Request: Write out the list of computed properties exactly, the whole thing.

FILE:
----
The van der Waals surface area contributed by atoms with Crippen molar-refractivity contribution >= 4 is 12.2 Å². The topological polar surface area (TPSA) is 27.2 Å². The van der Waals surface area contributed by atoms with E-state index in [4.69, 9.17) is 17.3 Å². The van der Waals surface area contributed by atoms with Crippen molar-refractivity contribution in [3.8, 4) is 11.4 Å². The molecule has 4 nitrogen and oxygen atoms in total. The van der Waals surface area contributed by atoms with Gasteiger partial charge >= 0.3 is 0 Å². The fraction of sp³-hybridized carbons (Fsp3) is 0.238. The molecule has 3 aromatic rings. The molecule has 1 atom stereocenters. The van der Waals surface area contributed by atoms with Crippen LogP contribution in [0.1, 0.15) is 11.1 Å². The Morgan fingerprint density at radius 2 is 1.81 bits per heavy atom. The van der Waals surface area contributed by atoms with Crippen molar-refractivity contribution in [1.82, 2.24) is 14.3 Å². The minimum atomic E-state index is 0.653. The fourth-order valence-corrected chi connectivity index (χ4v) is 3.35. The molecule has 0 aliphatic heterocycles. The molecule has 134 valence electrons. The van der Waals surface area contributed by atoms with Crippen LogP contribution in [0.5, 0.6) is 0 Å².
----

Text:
The van der Waals surface area contributed by atoms with Crippen molar-refractivity contribution >= 4 is 12.2 Å². The topological polar surface area (TPSA) is 27.2 Å². The van der Waals surface area contributed by atoms with E-state index in [4.69, 9.17) is 17.3 Å². The van der Waals surface area contributed by atoms with Crippen molar-refractivity contribution in [3.8, 4) is 11.4 Å². The molecule has 4 nitrogen and oxygen atoms in total. The van der Waals surface area contributed by atoms with Gasteiger partial charge >= 0.3 is 0 Å². The fraction of sp³-hybridized carbons (Fsp3) is 0.238. The molecule has 3 aromatic rings. The molecule has 1 atom stereocenters. The van der Waals surface area contributed by atoms with Crippen LogP contribution in [0.1, 0.15) is 11.1 Å². The Morgan fingerprint density at radius 2 is 1.81 bits per heavy atom. The van der Waals surface area contributed by atoms with Crippen molar-refractivity contribution in [1.82, 2.24) is 14.3 Å². The minimum atomic E-state index is 0.653. The fourth-order valence-corrected chi connectivity index (χ4v) is 3.35. The molecule has 0 aliphatic heterocycles. The molecule has 134 valence electrons. The van der Waals surface area contributed by atoms with Crippen LogP contribution in [0.5, 0.6) is 0 Å².